#NADHandwave: September 2015

Hailing from Chicago, Illinois, Michelle “Elle” Mendiola is a person that the National Association of the Deaf (NAD) is excited to showcase as our #NADhandwave of September 2015. She has shown courage and leadership in her work as an advocate and counselor with the Chicago Hearing Society (CHS) as she provides one-on-one support to many individuals with compassion, empathy and support. Elle is well respected in the deaf Community, as she goes above and beyond her job duties at CHS, and is always ready and willing to challenge herself with new goals. 

With a Bachelor of Science degree in Kinesiology, Elle began her career at CHS as a Domestic Violence Counselor providing support, counseling and advocacy to victims who are deaf or hard of hearing.  She continues in this capacity and provides workshops and education throughout the Chicago-area on the rights of people who are deaf and/or hard of hearing. Elle has undergone the Deaf Self Advocacy Training Program where she in-turn provides training to the deaf Community on self advocacy.

Elle has expanded her role at CHS to include Manager of the Youth Program where she also serves as a leader and mentor to children who are deaf/hard of hearing throughout the Chicago-area. The goal of this program is to provide deaf and hard of hearing youth with improved self-awareness, self-esteem and self-worth while encouraging independence and readiness for life in a hearing world.  She also manages the “Adult Role Models in Education of the Deaf” (ARMED) program, which is a unique program where deaf and hard of hearing adults from all kinds of jobs and careers travel to schools with deaf and hard of hearing children. Through this program, the children are able to see deaf and hard of hearing adult role models in all kinds of jobs and envision all kinds of job possibilities for themselves.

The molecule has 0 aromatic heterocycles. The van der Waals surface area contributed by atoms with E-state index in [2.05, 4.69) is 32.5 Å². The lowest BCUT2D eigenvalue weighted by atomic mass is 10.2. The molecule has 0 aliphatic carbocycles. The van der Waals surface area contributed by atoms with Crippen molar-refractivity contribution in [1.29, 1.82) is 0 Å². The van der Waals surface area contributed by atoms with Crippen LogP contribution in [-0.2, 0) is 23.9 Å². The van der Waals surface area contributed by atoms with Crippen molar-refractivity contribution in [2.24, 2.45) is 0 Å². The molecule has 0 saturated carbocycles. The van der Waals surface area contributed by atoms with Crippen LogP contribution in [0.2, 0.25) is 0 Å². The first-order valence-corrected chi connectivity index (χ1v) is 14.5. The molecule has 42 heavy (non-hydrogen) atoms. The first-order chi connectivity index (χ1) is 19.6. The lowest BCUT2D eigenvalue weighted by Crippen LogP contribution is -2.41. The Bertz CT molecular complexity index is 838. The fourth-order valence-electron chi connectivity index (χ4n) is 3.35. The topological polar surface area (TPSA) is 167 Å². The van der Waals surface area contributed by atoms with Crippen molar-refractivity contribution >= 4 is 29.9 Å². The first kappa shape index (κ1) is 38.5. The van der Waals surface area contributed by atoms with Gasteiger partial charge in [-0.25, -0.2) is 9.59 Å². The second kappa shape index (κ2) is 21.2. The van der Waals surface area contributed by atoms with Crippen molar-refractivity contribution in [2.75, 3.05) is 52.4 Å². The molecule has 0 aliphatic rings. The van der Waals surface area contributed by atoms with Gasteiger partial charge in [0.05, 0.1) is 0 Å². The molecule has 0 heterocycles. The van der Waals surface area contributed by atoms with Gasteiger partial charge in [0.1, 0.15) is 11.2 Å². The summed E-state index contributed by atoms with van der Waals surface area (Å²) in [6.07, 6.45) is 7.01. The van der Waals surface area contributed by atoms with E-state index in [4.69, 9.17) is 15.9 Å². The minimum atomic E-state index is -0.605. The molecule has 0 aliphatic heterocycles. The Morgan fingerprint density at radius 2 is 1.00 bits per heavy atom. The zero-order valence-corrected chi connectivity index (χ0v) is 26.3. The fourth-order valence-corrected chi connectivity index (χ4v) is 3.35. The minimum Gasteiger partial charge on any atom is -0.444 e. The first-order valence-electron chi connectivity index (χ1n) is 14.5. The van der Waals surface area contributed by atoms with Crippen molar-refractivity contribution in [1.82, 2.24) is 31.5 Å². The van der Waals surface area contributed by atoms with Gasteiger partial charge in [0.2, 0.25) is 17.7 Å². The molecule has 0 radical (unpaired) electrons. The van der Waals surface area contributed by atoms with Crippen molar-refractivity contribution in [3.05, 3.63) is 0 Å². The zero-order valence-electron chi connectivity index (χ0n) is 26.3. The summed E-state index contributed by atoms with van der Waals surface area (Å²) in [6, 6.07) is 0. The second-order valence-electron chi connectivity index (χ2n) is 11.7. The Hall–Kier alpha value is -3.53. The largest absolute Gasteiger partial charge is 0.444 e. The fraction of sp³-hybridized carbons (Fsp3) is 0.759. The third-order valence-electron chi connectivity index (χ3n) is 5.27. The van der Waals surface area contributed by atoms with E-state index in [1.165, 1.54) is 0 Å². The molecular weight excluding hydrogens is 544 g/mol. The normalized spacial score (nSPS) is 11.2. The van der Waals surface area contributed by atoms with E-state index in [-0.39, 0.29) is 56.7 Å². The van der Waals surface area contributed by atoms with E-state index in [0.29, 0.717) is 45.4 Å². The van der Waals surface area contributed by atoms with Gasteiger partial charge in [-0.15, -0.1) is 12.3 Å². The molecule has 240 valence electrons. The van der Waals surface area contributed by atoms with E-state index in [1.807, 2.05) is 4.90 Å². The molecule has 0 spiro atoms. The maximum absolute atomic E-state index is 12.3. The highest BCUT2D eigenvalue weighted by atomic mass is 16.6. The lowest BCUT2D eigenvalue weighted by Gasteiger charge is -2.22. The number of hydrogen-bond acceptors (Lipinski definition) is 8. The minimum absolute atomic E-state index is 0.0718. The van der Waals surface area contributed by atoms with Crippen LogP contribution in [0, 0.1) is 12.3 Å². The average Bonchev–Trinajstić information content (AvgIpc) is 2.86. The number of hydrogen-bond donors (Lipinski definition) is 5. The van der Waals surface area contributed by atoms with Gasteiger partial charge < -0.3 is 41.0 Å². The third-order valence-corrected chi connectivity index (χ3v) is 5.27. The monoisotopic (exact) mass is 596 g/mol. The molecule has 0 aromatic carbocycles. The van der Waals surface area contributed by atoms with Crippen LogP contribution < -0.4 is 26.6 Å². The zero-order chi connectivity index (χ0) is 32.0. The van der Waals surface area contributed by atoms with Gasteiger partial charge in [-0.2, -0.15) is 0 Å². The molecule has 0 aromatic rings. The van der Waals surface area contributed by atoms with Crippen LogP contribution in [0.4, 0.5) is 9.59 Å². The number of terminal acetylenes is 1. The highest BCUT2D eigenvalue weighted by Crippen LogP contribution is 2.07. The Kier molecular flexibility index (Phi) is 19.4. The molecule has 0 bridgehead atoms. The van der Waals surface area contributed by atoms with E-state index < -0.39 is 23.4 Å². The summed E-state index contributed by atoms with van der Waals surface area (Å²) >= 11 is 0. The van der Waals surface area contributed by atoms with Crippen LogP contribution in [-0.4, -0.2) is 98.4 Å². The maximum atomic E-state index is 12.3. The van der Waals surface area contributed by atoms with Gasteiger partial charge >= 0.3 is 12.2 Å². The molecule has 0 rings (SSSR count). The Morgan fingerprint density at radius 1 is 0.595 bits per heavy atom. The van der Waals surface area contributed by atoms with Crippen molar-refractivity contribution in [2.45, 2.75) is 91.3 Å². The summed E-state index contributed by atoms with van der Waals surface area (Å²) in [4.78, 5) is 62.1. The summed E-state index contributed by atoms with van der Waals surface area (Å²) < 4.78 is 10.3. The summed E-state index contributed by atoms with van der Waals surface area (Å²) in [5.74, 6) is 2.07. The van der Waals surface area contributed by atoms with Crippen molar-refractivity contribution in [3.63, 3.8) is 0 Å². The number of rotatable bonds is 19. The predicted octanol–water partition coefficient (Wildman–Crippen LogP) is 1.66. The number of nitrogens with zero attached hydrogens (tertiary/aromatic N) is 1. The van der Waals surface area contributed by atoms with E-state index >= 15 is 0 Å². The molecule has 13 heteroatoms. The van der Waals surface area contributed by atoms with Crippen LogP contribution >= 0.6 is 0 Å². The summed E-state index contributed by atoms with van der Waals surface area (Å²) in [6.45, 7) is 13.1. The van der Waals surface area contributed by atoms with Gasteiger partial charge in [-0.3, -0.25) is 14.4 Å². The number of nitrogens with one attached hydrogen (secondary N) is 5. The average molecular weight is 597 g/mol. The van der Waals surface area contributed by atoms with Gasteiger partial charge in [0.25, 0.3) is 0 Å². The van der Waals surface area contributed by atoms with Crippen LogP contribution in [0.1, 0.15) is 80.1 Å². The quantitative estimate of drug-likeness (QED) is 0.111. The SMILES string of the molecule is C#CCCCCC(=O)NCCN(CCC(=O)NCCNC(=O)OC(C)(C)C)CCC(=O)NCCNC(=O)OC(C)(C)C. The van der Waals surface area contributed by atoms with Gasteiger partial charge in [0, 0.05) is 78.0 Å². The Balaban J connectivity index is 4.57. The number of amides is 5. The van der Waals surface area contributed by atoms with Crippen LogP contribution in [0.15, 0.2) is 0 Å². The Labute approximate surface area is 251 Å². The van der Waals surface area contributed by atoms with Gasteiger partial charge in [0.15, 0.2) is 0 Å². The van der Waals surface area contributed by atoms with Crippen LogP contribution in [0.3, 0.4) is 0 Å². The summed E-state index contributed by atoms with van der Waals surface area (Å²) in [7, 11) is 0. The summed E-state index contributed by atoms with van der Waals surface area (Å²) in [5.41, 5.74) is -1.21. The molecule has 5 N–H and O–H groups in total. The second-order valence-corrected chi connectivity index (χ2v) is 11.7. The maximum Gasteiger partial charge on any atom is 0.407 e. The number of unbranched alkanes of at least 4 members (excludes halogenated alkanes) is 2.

As if that is not enough, Elle is also a founding member of the CHS Emerging Leaders Roundtable. This is a group that focuses on fostering leadership within the deaf and hard of hearing community, and to encourage these emerging leaders to take on positions within important committees and boards.

Elle is a parent to three beautiful girls, two of whom are hard of hearing.

Elle, the NAD thanks you for your extraordinary commitment and steadfast loyalty to the deaf and hard of hearing community! Your service does not go unnoticed!

The National Association of the Deaf (NAD) gives monthly #NADhandwaves to people in our community. This is great opportunity for the NAD to recognize exemplary people for the work they do. With such great people, the world continues to progress. If you know someone who deserves a #NADHandwave, submit your suggestion online!


The NAD was established in 1880 by deaf leaders who believed in the right of the American deaf community to use sign language, to congregate on issues important to them, and to have its interests represented at the national level. As a nonprofit federation, the mission of the NAD is to preserve, protect, and promote the civil, human, and linguistic rights of deaf and hard of hearing people in the United States. The advocacy scope of the NAD is broad, covering the breadth of a lifetime and impacting future generations in the areas of early intervention, education, employment, health care, technology, telecommunications, youth leadership, and more.